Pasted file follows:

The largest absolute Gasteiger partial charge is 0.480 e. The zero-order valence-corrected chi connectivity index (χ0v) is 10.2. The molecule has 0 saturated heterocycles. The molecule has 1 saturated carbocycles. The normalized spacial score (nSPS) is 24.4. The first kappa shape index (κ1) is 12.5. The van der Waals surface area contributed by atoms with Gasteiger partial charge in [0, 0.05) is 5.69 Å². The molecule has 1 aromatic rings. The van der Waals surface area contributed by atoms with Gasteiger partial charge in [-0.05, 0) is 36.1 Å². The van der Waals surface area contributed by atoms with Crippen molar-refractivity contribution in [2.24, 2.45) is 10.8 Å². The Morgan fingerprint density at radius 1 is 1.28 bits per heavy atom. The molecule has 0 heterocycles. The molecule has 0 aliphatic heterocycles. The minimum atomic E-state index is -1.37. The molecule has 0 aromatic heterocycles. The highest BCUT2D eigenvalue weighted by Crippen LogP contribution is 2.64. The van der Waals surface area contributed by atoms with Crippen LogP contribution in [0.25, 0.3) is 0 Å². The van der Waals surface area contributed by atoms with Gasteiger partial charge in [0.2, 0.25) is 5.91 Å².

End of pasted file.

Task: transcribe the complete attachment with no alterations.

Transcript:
The largest absolute Gasteiger partial charge is 0.480 e. The zero-order valence-corrected chi connectivity index (χ0v) is 10.2. The molecule has 0 saturated heterocycles. The molecule has 1 saturated carbocycles. The normalized spacial score (nSPS) is 24.4. The first kappa shape index (κ1) is 12.5. The van der Waals surface area contributed by atoms with Gasteiger partial charge in [0, 0.05) is 5.69 Å². The molecule has 1 aromatic rings. The van der Waals surface area contributed by atoms with Gasteiger partial charge in [-0.05, 0) is 36.1 Å². The van der Waals surface area contributed by atoms with Crippen molar-refractivity contribution in [2.24, 2.45) is 10.8 Å². The Morgan fingerprint density at radius 1 is 1.28 bits per heavy atom. The molecule has 0 heterocycles. The molecule has 0 aliphatic heterocycles. The minimum atomic E-state index is -1.37. The molecule has 0 aromatic heterocycles. The highest BCUT2D eigenvalue weighted by Crippen LogP contribution is 2.64. The van der Waals surface area contributed by atoms with Crippen LogP contribution in [0.25, 0.3) is 0 Å². The van der Waals surface area contributed by atoms with Gasteiger partial charge in [0.2, 0.25) is 5.91 Å².